The Firebird X has almost too many features to mention – the dynamic range of the guitar is over 100dB, it uses a Freescale multi-processor with reliable electronics, and can even emulate a Gibson J-45. You can share patches you develop on the guitar with other Firebird X owners on a social network. Using a plug-in for the Firebird, you can even create your own modulation and reverb settings. There’s a charging couplet that links both pedals together using magnets so you only need AC power for one pedal. Even the Firebird X case is almost indestructible – you can drop one from a six-story building.

The real question is whether the guitar is worth the $5,570 price tag. In general, the guitar itself matches the quality and playability of any guitar around – but even high-end guitars usually cost about $3,000. The extra gear that comes with the Firebird X adds to the value, but the clincher for us was when we started changing the tones on the guitar using the switches and knobs. They just make the sound change dramatically, and that’s not possible on other models we’ve tried.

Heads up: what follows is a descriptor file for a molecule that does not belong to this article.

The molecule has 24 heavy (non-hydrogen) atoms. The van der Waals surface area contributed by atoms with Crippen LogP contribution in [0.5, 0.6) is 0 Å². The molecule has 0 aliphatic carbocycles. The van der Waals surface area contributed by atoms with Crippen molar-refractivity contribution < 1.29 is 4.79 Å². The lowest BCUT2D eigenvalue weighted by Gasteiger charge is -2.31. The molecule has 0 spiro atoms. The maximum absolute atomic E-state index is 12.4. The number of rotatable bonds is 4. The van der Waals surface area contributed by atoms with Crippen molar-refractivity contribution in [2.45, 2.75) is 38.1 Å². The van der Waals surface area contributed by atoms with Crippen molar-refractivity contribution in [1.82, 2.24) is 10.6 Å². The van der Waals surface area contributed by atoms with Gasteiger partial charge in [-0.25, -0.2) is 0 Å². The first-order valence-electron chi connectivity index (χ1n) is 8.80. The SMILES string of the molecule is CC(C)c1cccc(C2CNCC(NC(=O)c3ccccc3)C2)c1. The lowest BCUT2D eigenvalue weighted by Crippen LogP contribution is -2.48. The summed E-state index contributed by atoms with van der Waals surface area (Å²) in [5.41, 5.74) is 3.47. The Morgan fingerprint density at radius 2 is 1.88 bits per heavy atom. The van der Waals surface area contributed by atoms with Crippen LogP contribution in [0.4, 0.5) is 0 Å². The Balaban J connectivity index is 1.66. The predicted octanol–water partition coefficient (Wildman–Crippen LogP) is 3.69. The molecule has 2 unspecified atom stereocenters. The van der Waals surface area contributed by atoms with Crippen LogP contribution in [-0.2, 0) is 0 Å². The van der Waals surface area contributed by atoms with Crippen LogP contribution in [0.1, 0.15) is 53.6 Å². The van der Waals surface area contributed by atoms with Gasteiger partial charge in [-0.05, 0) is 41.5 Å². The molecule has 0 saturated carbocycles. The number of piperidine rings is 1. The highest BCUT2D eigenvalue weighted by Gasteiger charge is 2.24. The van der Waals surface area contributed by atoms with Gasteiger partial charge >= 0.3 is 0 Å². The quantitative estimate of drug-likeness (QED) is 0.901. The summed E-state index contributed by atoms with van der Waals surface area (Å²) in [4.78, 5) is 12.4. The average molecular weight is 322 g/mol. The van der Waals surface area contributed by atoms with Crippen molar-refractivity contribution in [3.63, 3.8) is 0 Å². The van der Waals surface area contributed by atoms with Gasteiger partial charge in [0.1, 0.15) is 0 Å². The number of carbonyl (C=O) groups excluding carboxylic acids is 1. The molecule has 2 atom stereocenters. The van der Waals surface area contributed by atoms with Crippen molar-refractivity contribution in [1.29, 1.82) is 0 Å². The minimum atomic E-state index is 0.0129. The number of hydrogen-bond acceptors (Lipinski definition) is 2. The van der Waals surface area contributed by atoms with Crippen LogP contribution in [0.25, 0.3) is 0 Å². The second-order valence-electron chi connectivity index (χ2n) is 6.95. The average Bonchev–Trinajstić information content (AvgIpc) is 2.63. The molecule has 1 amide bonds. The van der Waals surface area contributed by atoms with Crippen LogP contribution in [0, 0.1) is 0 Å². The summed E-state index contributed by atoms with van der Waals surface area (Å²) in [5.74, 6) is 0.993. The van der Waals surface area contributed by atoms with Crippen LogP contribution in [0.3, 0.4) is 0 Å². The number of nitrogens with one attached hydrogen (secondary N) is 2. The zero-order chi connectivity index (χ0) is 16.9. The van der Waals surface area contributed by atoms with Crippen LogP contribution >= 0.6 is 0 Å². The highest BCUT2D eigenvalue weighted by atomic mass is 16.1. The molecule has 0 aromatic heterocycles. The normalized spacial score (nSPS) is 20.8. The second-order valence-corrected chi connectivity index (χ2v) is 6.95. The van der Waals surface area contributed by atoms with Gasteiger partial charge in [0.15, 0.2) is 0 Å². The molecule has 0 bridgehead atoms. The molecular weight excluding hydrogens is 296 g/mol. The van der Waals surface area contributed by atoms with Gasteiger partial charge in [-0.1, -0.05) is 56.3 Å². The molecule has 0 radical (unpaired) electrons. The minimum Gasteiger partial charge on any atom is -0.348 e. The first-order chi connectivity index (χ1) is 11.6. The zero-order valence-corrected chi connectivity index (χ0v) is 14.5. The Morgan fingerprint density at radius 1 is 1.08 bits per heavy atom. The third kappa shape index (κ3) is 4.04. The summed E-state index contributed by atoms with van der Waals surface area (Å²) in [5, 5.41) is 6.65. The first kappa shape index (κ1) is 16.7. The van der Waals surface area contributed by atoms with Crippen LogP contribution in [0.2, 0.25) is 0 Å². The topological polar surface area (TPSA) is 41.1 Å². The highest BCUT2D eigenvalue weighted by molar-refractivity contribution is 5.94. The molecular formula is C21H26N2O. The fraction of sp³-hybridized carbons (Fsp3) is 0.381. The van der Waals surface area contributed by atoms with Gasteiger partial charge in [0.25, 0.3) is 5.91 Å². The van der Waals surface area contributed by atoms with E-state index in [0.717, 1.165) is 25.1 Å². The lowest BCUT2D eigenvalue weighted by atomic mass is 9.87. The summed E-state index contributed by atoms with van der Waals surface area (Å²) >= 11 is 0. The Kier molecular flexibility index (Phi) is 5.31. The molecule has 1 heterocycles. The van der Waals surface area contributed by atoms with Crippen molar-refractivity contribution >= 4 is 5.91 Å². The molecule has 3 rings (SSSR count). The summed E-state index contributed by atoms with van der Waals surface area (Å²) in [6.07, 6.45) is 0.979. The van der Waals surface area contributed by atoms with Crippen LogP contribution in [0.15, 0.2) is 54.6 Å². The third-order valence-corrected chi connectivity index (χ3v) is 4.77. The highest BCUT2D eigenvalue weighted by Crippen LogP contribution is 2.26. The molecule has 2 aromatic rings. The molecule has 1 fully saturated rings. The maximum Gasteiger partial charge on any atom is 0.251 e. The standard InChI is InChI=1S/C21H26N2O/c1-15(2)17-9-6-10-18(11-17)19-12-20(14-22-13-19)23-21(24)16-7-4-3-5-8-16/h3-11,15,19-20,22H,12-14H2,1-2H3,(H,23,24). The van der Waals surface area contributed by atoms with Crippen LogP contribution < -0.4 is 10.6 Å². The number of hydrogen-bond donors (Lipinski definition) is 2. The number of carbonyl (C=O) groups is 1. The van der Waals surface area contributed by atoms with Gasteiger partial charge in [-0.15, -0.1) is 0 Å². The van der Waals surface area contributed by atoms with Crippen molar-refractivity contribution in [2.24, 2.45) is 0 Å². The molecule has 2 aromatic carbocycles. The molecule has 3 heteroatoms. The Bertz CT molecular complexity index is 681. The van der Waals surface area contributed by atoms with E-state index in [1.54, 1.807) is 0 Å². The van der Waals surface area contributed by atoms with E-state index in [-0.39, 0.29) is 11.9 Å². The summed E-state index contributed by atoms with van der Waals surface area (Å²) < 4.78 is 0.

For those who need that tonal flexibility, ease of control, and extra loop recording options, the Firebird X is unique in that no other guitar really comes close. If you tend to use the same tones when you play, other guitars can offer those basic features. And, you can do much of the patch creation and recording capability with software – or a really good pedal effects board. But the Firebird X puts all of these features into one rig. Like a fine German sportcars, the Gibson Firebird X has no equal.